In this bi-weekly series reviewing classic science fiction and fantasy books, Alan Brown looks at the front lines and frontiers of the field; books about soldiers and spacers, scientists and engineers, explorers and adventurers. Stories full of what Shakespeare used to refer to as “alarums and excursions”: battles, chases, clashes, and the stuff of excitement.
If and when mankind spreads to the stars, many of the problems we experience on Earth will follow us to new worlds. Medical issues could become more complex as we encounter whole new ecologies. And sharing medical knowledge could be complicated by the vastness of space. In the mid-20th century, Murray Leinster, one of the most entertaining and creative of science fiction’s early masters, imagined a cadre of uniformed public health officers who travel the stars like the knights errant of ancient legend, helping the needy and righting wrongs. At this moment in time, as we face a worldwide pandemic, these tales and the lessons they contain have suddenly become very timely.
Up until recently, I’d wager that most people did not have any idea what uniformed public health officers did for a living. But during the current pandemic, we have frequently seen them at the podium, discussing medical measures to combat the virus, such as social distancing and vaccines. In addition to these bureaucratic roles, members of the public health service serve in many different capacities. They work at seaports and airports to screen people and cargoes coming and going, they oversee food processing and drug manufacture, work at far-flung government hospitals, and travel to the front lines to investigate disease outbreaks around the globe. Their efforts are indispensable in keeping people safe and healthy, and can often put them in dangerous situations.
About the Author
Murray Leinster (the pen name of William Fitzgerald Jenkins, 1896-1975) was one of the premiere writers in the early days of science fiction, beginning right after World War I and continuing into the 1960s, when I was first reading my dad’s Analog magazines. His story “First Contact” gave a name to the entire sub-genre of stories portraying meetings between alien races. His story “Sidewise in Time” gave its name to the Sidewise Award for Alternate History. And his Med Ship series was one of the first fictional explorations of the challenges doctors might face in space. Remarkably, while Leinster was known for the science in his stories, he dropped out of high school and never had the chance to attend college, and was self-taught in a wide range of fields. I previously looked at his work in my review of the NESFA Press book entitled, First Contacts: The Essential Murray Leinster, and if you are interested in learning more about the writer and his work, you can find that review here.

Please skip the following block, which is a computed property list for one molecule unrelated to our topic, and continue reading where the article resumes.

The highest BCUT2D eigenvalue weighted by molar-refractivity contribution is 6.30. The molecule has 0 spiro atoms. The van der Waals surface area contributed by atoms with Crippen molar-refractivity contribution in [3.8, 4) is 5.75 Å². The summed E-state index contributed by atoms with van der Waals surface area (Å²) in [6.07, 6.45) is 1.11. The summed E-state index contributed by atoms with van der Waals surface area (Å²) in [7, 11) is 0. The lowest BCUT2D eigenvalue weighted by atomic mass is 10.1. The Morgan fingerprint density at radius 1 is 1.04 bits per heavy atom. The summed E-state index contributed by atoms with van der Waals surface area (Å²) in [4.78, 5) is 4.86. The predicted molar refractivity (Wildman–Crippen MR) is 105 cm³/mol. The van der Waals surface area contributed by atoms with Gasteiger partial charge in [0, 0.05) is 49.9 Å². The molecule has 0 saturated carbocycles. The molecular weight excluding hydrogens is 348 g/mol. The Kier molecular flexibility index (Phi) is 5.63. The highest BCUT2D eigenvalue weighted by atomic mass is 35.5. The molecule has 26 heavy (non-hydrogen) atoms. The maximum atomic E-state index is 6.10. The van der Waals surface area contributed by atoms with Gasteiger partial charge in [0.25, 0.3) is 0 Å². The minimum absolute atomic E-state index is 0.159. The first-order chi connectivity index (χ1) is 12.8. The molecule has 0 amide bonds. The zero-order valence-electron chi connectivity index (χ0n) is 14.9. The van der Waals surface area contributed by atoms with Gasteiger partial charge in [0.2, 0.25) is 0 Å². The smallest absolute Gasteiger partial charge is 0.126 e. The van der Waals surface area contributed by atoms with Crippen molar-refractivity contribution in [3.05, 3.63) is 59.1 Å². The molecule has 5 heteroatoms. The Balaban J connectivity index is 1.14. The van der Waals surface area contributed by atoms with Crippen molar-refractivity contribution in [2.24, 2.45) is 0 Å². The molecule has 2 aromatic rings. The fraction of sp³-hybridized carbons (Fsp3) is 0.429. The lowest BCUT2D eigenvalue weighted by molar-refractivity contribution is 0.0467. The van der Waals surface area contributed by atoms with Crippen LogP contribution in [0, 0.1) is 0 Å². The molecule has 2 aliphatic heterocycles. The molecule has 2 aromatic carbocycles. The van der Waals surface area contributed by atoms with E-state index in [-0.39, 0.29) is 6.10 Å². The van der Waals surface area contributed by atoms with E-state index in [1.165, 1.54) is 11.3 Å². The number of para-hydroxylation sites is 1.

Like many authors whose careers started in the early 20th Century, you can find a number of his stories and novels on Project Gutenberg, including a few Med Ship stories.
Doctors in Space!
Medical issues have always figured into science fiction from the earliest days of the genre, being central to the seminal tale Frankenstein by Mary Shelley. Often, the medical situations were a source of horror and suspense. As the field matured, however, writers began to look at the impact science fictional settings might have on the medical profession. The first examples I personally encountered are the subject of today’s review, Murray Leinster’s Med Ship series, which imagined uniformed public health officers as a kind of medical knights errant or paladins, wandering the stars to save the sick. Another long-running medical series was James White’s Sector General stories, set in a multi-species hospital in space. One of my favorite authors, Alan E. Nourse, a practicing physician, wrote only one book on space medicine, Star Surgeon, and it’s a shame he didn’t write more (one of his short medical stories, “The Coffin Cure,” is among my favorite tales of unintended consequences).